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2012-player-preview-nick-ahmed | January | 2012 Articles

2012 Player Preview: Nick Ahmed

Written by Joe Lucia on .

This is the first of 70 player previews I'll be writing, previewing the 2012 season for each member of the Braves 40-man roster, each non-roster invitee, each member of our midseason top 30 prospects list, and assorted other prospects. First up: Nick Ahmed.

Nick AhmedNick Ahmed was drafted by the Atlanta Braves in the second round (85th overall) of the 2011 draft out of UConn. The 21 year-old shortstop was sent to Danville to start his career, and he held his own, with a line of .262/.346/.379 in 59 games. Like many young hitters, Ahmed had a deficiency against lefties, as he hit just .228/.302/.316 against them. Overall, his plate discipline was very good, walking 30 times while striking out 46 times in 284 plate appearances, for a walk rate of 10.6% and a strikeout rate of 16.2%. His power didn't develop the way I really expected, with just a .117 ISO on the season.

Ahmed will likely start 2012 in Rome, where 2011 shortstop Matt Lipka is being converted to center field, and might have to repeat the level because of his anemic bat. At 6'3", 205, you'd really expect more power from Ahmed, even as a middle infield bat. He's a guy who could be a big riser in the Braves system in 2012, especially if the power appears this season. With the lack of power right now, I don't think he could be a starter in the majors, but his plate discipline gives the air of a strong bench bat. Then again, he's been a member of the organization for seven months, so let's not be too hasty.

I really think Ahmed can be a top 20 or so prospect in the organization by year's end, and he could possibly be top ten if (as I've mentioned before) the power develops. Right now, he's still a college bat in the low minors, and he should be dominating. The move to full-season ball will test his mettle and determine whether he's more like Philip Gosselin, or more like Joey Terdoslavich.

Check out Ahmed's 2012 player projection on THT

Photo credit to Joe Lucia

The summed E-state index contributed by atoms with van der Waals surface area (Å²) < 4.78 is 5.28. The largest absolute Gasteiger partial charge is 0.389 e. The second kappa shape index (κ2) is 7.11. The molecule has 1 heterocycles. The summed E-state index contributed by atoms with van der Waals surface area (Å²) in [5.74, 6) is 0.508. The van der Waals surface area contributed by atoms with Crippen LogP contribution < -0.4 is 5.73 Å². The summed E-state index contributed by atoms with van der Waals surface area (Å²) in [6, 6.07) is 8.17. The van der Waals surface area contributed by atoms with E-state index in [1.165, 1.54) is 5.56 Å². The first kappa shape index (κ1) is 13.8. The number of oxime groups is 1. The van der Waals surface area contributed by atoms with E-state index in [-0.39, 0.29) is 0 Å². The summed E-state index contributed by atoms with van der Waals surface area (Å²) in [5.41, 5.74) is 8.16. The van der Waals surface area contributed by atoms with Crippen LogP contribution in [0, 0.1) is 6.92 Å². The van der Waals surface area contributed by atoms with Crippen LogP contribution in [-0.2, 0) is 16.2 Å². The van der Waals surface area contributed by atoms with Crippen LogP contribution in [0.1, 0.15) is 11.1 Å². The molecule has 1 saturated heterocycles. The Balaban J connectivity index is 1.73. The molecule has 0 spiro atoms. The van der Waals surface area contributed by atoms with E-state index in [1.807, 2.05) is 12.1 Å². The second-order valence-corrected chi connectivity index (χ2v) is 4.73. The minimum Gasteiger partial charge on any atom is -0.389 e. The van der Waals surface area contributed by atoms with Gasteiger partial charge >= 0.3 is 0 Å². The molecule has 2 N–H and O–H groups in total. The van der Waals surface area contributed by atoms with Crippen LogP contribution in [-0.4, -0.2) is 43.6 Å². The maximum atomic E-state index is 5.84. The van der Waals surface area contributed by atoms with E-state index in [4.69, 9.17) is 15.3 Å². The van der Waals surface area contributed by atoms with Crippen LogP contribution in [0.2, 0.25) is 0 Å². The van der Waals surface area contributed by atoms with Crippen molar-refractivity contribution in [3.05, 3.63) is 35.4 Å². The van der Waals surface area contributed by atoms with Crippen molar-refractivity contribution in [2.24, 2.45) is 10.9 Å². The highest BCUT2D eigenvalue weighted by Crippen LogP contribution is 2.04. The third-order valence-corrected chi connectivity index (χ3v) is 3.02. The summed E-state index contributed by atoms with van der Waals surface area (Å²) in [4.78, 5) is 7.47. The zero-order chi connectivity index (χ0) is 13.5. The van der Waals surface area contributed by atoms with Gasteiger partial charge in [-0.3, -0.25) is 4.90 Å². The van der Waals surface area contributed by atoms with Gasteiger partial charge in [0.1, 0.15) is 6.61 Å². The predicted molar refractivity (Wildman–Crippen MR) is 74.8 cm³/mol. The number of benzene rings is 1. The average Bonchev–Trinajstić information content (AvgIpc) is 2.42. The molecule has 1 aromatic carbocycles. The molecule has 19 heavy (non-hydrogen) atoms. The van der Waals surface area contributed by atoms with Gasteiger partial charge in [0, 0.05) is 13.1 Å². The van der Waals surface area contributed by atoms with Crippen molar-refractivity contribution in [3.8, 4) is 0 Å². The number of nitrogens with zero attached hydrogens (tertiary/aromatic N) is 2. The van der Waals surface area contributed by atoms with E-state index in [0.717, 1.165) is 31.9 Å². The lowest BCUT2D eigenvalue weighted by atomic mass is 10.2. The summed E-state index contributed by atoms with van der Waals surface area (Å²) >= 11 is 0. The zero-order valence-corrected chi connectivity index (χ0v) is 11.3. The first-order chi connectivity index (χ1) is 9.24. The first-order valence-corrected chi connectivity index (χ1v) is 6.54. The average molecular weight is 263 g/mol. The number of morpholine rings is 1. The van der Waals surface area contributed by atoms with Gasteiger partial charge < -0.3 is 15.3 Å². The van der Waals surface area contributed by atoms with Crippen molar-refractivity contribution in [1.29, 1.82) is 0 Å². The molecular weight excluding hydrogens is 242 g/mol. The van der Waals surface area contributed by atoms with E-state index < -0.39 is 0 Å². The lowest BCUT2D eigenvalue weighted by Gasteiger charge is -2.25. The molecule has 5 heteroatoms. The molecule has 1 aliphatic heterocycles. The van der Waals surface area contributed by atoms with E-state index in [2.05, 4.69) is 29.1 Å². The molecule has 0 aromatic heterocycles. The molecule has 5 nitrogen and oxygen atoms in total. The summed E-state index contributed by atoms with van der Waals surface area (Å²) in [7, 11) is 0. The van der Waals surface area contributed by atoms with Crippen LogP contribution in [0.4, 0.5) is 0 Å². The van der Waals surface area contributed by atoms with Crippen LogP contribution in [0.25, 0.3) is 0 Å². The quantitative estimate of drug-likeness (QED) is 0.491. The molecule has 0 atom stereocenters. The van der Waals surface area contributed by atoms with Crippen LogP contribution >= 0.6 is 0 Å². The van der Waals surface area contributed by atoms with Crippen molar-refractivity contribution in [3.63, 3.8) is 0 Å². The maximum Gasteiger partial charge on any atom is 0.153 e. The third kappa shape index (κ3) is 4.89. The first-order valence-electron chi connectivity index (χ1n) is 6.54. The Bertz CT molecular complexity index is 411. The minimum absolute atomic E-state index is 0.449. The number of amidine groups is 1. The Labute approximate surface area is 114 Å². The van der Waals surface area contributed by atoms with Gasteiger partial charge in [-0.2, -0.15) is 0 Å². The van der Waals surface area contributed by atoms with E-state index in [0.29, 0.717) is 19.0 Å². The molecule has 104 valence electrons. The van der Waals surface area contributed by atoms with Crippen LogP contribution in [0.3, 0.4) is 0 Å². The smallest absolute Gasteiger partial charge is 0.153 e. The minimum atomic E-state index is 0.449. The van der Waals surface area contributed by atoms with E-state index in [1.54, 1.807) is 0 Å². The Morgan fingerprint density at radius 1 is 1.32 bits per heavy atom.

6 comments
congtysangoviet1
congtysangoviet1

Ahmed will likely start 2012 in Rome, where 2011 shortstop Matt Lipka is being converted to center field, and might have to repeat the level because of his anemic bat. At 6'3", 205, you'd really expect http://bit.ly/duong-vat-chay-mu-vang more power from Ahmed, even as a middle infield bat. He's a guy who could be a big riser in the Braves system in 2012, especially if the power appears this season. With the lack of power right now, I don't think he could be a starter in the majors, but his plate discipline gives the air of a strong bench bat. Then again, he's been a member of the organization for seven months, so let's not be too hasty.


I really think Ahmed can be a top 20 or so prospect in the organization by year's end, and he could possibly be top ten if (as I've mentioned before) http://congtysangoviet.com/san-pham/bang-gia-san-go-inovar-hien-nay the power develops. Right now, he's still a college bat in the low minors, and he should be dominating. The move to full-season ball will test his mettle and determine whether he's more like Philip Gosselin, or more like Joey Terdoslavich.

Cerrato7
Cerrato7

I never claimed that anything you said was untrue. I simply meant to say, and I stand by this, that your analysis was incomplete. Perhaps you already knew this. As you say, any young minor leaguers have very little experience to assess. Or put more accurately, very few numbers to crunch. Those who try to analyze young (or any age) players solely by their statistics are providing incomplete, and perhaps skewed, pictures of the value or future success of a player. This includes professional scouts and coaches, by the way.

Numbers can't tell the whole story despite the rise of Sabermetrics. (By the way, how has Billy Beane done recently with that approach?)

You admit you do not include defense in your assessments because error numbers are often an inaccurate barometer of a players worth in the field.

This also goes for stolen base numbers. Steals do not completely reflect the value of speed and smart baserunning. And to say the Braves or any organization doesn't value speed because they are not a team that steals a lot of bases is ridiculous.

So again, my point is not that you have submitted untrue statistics, but that statistical analysis alone leaves out much important information when one puts together any kind of assessment of young minor leaguers.

Cerrato7
Cerrato7

So you are saying that you saw Ahmed play once? Or was it an entire series? The reason I ask is, and admittedly I have a bias as Nick is my nephew, how can one get an accurate read on a 21 year old from one or a few games? And also I'm continually amazed at how offensive statistics dominate any player ratings. Not to diminish offense but there are other facets to the game. Like defense, speed/baserunning, smarts, leadership. And I can say without bias that Nick excels in those areas. Ask his coaches. My point is, it's awful hard to make accurate assessments solely based on numbers on a screen. And by the way, Nick would be the first to tell you he needs to develop his offensive game, which is why he has worked his butt off in the cage this winter.

Cerrato7
Cerrato7

Just wondering, I'm new to this site, how often are you able to actually view minor league players? I would imagine it would it might difficult driving all around Virginia and Georgia getting an accurate scouting read on all these young athletes. Or are you rating them solely on stats?


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